Inhabiting your body. Your formal mindfulness meditation practice will make this easier to do during challenging moments. That’s why we practice: to develop the skills that we’ll apply in daily life. I think of it like coming home: coming back into the now. If this is challenging – and let’s all agree it’s never an easy or automatic skill, which is why we call it a practice – seek out some guided meditations or a teacher to help you develop this skill. An app like the Insight Timer is helpful. Or you might appreciate recovery-oriented teachings and guided meditations like the ones on the Refuge Recovery podcast. Whatever your practice, you’ll be grateful for this skill when life is challenging. Our minds will send us whirling into the past or the future or the what-ifs or the what-did-you-mean-by-thats. That’s when we need to come home. Drop into the body and observe what’s happening. Greet each experience with gentle curiosity. Hello, tension; I feel you in my belly; you’re a tightness in my jaw. Or: This is anxiety. I can feel it in my breath. I know it by the butterflies in my belly or the wrinkling in my brow. Don’t judge or chastise. Just observe. And while you observe, can you soften the brow, relax the belly, deepen the breath?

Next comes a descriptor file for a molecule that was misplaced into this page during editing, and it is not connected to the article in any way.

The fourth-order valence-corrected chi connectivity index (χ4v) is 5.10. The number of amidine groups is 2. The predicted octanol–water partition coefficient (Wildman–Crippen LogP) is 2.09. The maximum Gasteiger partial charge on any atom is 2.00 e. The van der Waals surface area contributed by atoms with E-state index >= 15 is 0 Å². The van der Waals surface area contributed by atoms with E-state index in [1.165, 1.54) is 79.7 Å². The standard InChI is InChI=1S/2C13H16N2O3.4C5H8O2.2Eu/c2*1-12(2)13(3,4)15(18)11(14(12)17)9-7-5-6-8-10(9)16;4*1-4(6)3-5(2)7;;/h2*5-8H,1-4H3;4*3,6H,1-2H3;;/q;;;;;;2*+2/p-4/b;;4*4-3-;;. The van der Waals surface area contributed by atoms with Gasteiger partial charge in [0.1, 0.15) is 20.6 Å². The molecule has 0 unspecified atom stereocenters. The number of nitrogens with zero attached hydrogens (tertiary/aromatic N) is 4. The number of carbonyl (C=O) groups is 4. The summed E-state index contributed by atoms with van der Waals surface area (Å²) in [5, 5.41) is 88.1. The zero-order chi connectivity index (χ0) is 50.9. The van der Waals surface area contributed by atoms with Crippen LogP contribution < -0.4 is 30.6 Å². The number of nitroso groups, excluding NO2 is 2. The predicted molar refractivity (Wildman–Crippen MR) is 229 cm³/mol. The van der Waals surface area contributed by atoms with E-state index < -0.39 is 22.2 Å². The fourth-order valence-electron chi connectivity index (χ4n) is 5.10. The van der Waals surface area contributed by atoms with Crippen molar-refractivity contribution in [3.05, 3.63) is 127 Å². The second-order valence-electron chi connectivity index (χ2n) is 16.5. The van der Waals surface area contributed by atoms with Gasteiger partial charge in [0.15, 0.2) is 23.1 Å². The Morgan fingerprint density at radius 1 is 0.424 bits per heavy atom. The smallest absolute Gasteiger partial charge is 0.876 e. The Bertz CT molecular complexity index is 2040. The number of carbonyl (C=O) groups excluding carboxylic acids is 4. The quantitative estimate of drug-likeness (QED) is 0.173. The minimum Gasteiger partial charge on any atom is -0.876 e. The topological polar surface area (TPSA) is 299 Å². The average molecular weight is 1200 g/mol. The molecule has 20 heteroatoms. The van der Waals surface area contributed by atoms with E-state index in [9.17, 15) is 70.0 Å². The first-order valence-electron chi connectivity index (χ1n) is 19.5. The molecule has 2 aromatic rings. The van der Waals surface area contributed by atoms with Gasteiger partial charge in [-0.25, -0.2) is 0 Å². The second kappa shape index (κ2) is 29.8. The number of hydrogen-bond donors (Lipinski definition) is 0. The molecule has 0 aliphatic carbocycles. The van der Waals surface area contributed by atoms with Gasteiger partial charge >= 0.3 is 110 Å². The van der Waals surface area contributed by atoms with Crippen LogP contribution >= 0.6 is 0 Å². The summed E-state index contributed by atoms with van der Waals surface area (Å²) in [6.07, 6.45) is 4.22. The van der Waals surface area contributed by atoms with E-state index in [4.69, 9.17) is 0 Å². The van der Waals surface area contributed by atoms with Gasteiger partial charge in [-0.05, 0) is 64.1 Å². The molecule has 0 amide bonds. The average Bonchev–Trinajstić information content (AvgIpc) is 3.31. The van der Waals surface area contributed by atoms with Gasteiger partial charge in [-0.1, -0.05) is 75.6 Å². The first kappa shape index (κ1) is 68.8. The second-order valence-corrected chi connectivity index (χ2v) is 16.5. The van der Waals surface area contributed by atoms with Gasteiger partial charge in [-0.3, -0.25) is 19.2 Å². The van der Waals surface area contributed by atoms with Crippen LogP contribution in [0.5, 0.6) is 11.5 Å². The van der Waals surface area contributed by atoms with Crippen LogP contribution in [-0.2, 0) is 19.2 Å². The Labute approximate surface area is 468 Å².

Non-clinging. So much of our suffering comes from our resistance to reality. When we cling to what we love, it’s not the same as appreciation. You can enjoy that perfect blend of hibiscus and green tea while also knowing that cup will soon be empty. Maybe you even know you’ll never find that blend again: it was a one-time acquisition. It’s the fleeting and impermanent nature of everything that makes it all the more precious. Of course, non-clinging is more challenging when we’re dealing with the loss or change of something much more meaningful than tea. But the principle still applies. When life is challenging or stressful, take a mindful moment to ask if you’re holding too tightly to the things you wish were happening, or the things you appreciate. Again, without judging or chastising yourself, simply be aware: Ah, there I go. I’m grasping at the way things used to be, or the way I wish they would be. You can observe and accept your emotional responses without letting them pick you up and run away with you. Just name your experience. It’s okay. Like everything else in life, this experience is temporary.